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The enemy within
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You sit at your desk, lean back, and take a long, relaxing breath. Reclining on your sofa, you inhale deeply and release a sigh of contentment, thinking how safe and healthy you are.

You might want to catch your breath. Indoor air quality is a problem of growing concern among scientists and health officials across the country. In most cases you cannot actually see or smell the problem, which leads to potentially health threatening situations.

Indeed, the perception that all air is healthy is an exacerbation of the problem. In a widely cited study performed by the EPA’s Science Advisory Board, scientists and the general public were each asked to rank the danger of environmental problems to human health.

Whereas the items that topped the scientists’ lists as high risks to human health were ambient air pollution and indoor air quality, indoor air pollution ranked near the bottom of the general public’s perception of risk.

In fact, only 27 percent responded that indoor air quality was a dangerous risk to human healthy. Hazardous waste, oil spills and nuclear waste all were perceived by over 75 percent of the public respondents as higher risks to human health, which conversely ranked low on the scientists’ list.

The quality of indoor air can be degraded by a multitude of sources leading to a multitude of health risks. Contributing to the potential danger is that, on average, Americans spend 90 percent of their time indoors. That results in over 21.5 hours exposed to air that according to the EPA is two to five times as polluted as outside air and is one of the top five environmental risks to public health.

And the World Health Organization, in its 1999 Air Quality Guidelines, states that most of a person’s daily exposure to many air pollutants comes through inhalation of indoor air. Many of these pollutants can cause health reactions in the estimated 17 million Americans who suffer from asthma and contribute to millions of days absent from school and work. This is not refreshing news.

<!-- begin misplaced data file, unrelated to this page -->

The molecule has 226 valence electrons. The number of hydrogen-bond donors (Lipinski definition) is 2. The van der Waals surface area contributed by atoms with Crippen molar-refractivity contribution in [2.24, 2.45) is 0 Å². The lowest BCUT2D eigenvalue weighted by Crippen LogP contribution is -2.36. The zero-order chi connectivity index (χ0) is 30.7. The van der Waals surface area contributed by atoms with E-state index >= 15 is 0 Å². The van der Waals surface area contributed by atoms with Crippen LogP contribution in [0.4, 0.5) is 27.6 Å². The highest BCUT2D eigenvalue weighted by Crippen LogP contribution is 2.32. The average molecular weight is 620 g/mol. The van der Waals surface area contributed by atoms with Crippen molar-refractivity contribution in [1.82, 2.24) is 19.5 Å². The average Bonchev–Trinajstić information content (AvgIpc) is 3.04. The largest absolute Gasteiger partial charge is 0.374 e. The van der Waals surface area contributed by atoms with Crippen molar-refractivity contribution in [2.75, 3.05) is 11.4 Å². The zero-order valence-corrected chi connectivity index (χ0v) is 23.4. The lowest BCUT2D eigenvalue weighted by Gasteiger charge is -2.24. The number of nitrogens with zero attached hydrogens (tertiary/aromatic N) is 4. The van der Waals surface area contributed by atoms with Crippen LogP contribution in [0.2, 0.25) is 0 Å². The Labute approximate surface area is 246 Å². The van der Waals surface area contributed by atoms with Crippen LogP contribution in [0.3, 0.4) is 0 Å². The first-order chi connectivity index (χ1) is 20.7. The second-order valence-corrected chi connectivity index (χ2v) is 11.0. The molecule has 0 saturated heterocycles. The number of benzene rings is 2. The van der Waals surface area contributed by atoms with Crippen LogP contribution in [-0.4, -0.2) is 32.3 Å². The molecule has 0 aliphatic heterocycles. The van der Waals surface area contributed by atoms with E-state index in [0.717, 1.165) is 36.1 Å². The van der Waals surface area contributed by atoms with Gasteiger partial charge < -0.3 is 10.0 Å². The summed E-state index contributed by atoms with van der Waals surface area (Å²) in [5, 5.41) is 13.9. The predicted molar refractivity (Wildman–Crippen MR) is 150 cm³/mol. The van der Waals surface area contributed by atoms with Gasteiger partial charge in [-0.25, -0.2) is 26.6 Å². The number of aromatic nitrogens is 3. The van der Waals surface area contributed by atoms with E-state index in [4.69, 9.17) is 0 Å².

If you cannot see it or smell it, where is this indoor air pollution coming from? Actually, there are a variety of sources of potential household air contaminants (not including pollens and other natural allergy sources) that can be found in the vast majority of households and commercial buildings across the country. Indoor pollution sources that release gases or particles into the air are the primary cause of indoor air quality problems in homes.

Without knowing it, you may be looking at some right now. Paints and primers are a source of indoor air pollutants found in almost every building you walk into. That lasting smell of a freshly painted room is the reason you find a warning on the label of every paint can warning of the need for good ventilation.

Paints contain a variety of chemicals harmful to the human body. Many, in fact, carry the warning label “WARNING: This product contains a chemical known to the state of California to cause cancer and birth defects or other reproductive harm.” That new coat of paint in your house is starting to smell a little fishy.

Paints release volatile organic compounds (VOCs) for weeks after they are applied. VOCs are compounds that vaporize at room temperature, and are of a health concern because they react with sunlight and nitrogen in the atmosphere to form ground level ozone, a chemical that has a detrimental effect on human health, agricultural crops, forests, and ecosystems.